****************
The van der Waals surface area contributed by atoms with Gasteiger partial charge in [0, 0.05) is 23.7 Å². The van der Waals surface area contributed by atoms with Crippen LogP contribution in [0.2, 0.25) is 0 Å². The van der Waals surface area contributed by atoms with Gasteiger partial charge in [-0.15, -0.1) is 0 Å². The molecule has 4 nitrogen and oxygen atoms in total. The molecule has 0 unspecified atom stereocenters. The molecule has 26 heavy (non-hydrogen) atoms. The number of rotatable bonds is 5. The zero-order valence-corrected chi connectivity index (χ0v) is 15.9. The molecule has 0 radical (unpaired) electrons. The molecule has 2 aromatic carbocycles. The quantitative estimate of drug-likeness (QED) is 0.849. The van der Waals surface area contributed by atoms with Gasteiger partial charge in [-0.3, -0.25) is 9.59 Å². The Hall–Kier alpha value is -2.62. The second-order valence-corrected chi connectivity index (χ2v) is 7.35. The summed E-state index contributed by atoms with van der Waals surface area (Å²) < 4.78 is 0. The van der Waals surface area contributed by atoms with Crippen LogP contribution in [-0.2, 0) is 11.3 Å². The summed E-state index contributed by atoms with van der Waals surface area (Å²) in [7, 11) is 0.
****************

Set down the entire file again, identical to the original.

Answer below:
The van der Waals surface area contributed by atoms with Gasteiger partial charge in [0, 0.05) is 23.7 Å². The van der Waals surface area contributed by atoms with Crippen LogP contribution in [0.2, 0.25) is 0 Å². The van der Waals surface area contributed by atoms with Gasteiger partial charge in [-0.15, -0.1) is 0 Å². The molecule has 4 nitrogen and oxygen atoms in total. The molecule has 0 unspecified atom stereocenters. The molecule has 26 heavy (non-hydrogen) atoms. The number of rotatable bonds is 5. The zero-order valence-corrected chi connectivity index (χ0v) is 15.9. The molecule has 0 radical (unpaired) electrons. The molecule has 2 aromatic carbocycles. The quantitative estimate of drug-likeness (QED) is 0.849. The van der Waals surface area contributed by atoms with Gasteiger partial charge in [-0.3, -0.25) is 9.59 Å². The Hall–Kier alpha value is -2.62. The second-order valence-corrected chi connectivity index (χ2v) is 7.35. The summed E-state index contributed by atoms with van der Waals surface area (Å²) < 4.78 is 0. The van der Waals surface area contributed by atoms with Crippen LogP contribution in [-0.2, 0) is 11.3 Å². The summed E-state index contributed by atoms with van der Waals surface area (Å²) in [7, 11) is 0.